Having now broken Bayfield High School’s shot put record two weekends in a row, tossing 53-feet, 8-inches and 53-09, David Hawkins’ plans to go even bigger – perhaps at this Saturday’s Ron Keller Invitational in Durango – in his quest for a state title are no secret.
“I’m really hoping to hit, at least, 54 this week; I’ve been getting it in practice,” he said after Wednesday afternoon’s workout. “Then today I threw 55 at least four times. To get that in a meet would be huge.
“Then I’m really excited about the meets in Pueblo and Colorado Springs because I’ll get to throw against the other two, three top throwers in the state. So, it’ll be some good competition coming up.”
Unofficially also targeting the household best – father and BHS assistant coach Frank’s 57-02 whopper thrown in 1985 – still the record at Houston, Texas-area Alief Hastings High School – during his final Wolverine spring, there had been suitors seeking his skills for a track-and-field future.
But at least for the time being, the sport in which he first emerged won out.
“I loved the scene when I took my official visit down to NAU for track,” Hawkins said, referring to NCAA Division I Northern Arizona University in Flagstaff, Arizona. “Loved the coach, loved the throwers who were there, and they have my major. It’s a beautiful town, just like Durango, but really, at the end of the day, I wanted to play football, and I knew that.
“Even if I was down there throwing track, I knew I wanted to try and walk on and play. So, it was kind of a flip of the coin, and it turned out this way.”
Ready to reroute his student-athlete status out of the Pine River Valley, Hawkins recently revealed his intent to attend and play for Monterey Peninsula College, a California Community College Athletic Association member and part of the Northern California Football Conference, American Division’s Golden Coast Conference. Hawkins has bigger goals in mind after his time at Peninsula.
“I’d love to play in the PAC-12 Conference. That would be super-cool and a huge accomplishment,” he said. “That was one of my first conversations with the coach out there, that I’m looking to move up and try to go to a bigger school afterwards. And he said he was happy with that and happy to help me, so it’ll be awesome to play for a bigger school out on the West Coast.”
MPC finished last season 5-5 overall and 3-3 in conference to finish fourth. The team won the GCC title the previous two years.
Hawkins finished last season with 1,109 rushing yards and nine rushing touchdowns his senior season, but the backfield doesn’t appear to be where Monterey immediately envisions using the 6-foot-3, 230-pound Hawkins. The Lobos see him as a viable tight end, a position virtually no BHS fan has seen him man.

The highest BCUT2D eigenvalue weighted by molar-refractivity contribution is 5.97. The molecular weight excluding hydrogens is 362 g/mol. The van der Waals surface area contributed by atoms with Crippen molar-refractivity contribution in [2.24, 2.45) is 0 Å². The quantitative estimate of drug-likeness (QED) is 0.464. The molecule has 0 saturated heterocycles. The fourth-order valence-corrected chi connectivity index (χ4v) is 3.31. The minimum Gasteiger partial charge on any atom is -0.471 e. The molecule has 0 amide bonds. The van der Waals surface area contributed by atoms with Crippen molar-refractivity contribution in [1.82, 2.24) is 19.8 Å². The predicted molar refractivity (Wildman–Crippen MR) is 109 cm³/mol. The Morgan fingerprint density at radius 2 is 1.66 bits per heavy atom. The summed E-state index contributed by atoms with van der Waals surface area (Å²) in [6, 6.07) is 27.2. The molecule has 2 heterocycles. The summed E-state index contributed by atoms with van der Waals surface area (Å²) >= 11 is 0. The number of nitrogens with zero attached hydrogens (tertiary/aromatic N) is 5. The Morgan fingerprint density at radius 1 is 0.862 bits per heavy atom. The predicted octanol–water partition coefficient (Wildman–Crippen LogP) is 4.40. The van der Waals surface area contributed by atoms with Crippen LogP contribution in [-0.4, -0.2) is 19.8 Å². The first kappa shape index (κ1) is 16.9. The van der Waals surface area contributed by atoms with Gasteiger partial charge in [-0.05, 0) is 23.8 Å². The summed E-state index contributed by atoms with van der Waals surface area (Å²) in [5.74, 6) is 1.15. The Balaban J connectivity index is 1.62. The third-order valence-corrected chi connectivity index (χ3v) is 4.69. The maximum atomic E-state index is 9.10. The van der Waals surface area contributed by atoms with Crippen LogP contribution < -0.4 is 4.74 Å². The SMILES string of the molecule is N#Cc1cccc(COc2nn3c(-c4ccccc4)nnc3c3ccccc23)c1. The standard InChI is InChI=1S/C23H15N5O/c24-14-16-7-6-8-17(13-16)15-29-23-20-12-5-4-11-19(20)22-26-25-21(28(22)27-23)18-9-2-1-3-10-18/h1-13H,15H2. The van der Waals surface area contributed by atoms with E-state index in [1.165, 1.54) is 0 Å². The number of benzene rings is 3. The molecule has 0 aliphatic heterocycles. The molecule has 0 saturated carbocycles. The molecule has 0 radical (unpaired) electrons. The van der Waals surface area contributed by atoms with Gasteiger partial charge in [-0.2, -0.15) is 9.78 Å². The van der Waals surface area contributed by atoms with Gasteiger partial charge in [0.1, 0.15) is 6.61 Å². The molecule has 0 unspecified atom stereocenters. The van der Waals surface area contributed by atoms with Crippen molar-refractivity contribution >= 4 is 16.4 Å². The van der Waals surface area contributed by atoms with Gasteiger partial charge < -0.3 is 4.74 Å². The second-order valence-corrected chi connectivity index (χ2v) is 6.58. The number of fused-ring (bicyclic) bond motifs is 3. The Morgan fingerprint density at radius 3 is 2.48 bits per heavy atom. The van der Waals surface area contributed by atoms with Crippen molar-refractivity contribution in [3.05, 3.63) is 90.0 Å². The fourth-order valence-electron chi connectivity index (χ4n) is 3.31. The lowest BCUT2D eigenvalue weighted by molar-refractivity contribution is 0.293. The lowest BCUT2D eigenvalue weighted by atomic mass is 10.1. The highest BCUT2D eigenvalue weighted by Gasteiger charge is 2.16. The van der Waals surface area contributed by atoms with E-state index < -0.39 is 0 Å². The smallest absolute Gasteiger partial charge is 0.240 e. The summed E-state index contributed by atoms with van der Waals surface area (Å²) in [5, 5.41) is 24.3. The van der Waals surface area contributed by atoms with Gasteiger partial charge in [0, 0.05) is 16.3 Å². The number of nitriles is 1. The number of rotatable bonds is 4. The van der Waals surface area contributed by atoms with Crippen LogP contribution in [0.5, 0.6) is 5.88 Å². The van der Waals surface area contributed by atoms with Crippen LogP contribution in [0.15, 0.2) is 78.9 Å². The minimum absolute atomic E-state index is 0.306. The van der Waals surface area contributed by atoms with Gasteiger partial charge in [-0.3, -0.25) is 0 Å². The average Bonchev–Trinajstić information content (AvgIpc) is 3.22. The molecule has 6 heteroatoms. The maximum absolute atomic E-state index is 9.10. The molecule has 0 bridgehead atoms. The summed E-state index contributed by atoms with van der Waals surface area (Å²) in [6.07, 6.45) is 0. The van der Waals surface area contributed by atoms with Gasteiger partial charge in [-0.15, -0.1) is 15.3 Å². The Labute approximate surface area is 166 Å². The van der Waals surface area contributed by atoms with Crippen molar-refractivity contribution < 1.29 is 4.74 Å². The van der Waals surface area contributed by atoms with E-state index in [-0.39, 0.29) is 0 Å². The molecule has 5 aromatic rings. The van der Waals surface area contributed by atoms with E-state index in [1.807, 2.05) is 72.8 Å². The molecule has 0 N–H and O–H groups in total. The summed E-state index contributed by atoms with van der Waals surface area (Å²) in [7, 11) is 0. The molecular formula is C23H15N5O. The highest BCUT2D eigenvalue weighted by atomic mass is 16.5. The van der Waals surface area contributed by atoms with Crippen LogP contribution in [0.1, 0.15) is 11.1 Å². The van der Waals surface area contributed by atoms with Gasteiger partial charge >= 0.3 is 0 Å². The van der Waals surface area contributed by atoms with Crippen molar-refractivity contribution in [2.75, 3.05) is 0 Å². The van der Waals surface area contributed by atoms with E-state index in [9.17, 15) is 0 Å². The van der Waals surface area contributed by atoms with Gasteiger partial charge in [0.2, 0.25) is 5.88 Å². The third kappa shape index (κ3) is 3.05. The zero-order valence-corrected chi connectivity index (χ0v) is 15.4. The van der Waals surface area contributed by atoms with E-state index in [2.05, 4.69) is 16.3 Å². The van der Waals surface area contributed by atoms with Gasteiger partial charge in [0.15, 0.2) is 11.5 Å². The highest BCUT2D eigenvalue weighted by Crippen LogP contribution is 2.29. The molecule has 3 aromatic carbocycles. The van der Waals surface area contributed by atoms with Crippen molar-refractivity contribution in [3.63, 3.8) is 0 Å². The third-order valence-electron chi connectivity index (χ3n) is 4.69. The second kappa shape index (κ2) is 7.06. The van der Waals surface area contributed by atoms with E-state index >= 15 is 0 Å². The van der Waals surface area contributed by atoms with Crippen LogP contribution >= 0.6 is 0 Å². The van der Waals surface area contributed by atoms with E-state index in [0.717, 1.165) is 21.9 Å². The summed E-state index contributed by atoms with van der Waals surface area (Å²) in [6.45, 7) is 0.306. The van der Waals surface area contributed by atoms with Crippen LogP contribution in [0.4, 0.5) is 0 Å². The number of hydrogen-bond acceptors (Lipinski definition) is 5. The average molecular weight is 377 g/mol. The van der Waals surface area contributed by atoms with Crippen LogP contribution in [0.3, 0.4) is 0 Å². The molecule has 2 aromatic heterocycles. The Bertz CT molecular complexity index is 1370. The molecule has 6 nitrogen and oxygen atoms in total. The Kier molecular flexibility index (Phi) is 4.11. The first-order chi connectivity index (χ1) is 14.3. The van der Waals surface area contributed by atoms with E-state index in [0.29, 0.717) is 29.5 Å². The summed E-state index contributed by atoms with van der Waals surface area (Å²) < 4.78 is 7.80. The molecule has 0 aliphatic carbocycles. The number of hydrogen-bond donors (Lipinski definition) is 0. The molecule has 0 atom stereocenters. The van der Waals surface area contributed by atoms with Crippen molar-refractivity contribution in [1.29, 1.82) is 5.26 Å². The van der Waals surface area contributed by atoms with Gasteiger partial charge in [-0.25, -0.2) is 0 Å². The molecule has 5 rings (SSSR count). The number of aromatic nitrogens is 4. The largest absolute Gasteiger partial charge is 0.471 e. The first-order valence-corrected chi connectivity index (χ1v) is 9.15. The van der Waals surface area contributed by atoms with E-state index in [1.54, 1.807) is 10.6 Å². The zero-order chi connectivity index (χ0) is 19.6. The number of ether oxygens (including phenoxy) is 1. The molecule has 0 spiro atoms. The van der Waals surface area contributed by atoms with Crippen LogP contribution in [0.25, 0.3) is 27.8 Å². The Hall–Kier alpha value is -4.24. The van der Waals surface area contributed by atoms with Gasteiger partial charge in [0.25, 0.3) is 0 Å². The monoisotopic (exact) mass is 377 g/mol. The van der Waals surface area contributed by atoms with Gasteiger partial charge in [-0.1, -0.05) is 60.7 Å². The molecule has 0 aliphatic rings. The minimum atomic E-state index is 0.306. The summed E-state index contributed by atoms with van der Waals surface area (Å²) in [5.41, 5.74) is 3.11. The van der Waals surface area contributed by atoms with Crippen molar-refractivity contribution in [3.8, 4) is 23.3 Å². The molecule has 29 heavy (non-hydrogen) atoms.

“I haven’t played it really unless you’re talking, like, grade school, so it’ll be fun,” said Hawkins, also mentioning possible collegiate usage as a stand-up defensive end. “I’m excited to play a new position. Means new things to learn and at a whole different level, too.”
“He’s tall, he can jump, he’s got good hands, and like the coach said, ‘We know he can run the football once he gets it,’” Frank Hawkins said. “He caught a few passes out of the backfield this year, had the big one up at Faith, and I think he’d be a great tight end. We just didn’t use the tight end very much in our offense here.”
But in playing for a program which has sent six quarterbacks to the Division I level, adjusting to a receiving role is a challenge Hawkins says he’s ready to tackle.
“I’m definitely excited about being able to continue my football career, and playing football at Bayfield has obviously given me a lot of different opportunities,” he said, indicating an interest in studying biology with an emphasis on animal science. “Really presents you with something where you have this desire to win, and I’d love to take that somewhere else and try to do that with a different program.
“And after I went and did a couple track visits, I knew my heart was set on football. It has been for as long as I can remember. And I really wanted to go on an adventure for college, and Monterey looked amazing, so I was happy to give them a call and they were happy to receive me.”
Did you knowMonterey Peninsula College was a destination for, amongst others, future Super Bowl participants Herm Edwards (defensive back, Philadelphia Eagles, SB XV) and Nate Wright (DB, Minnesota Vikings, SB VIII, IX, XI), before both would go on to star at San Diego State University and, later, the NFL.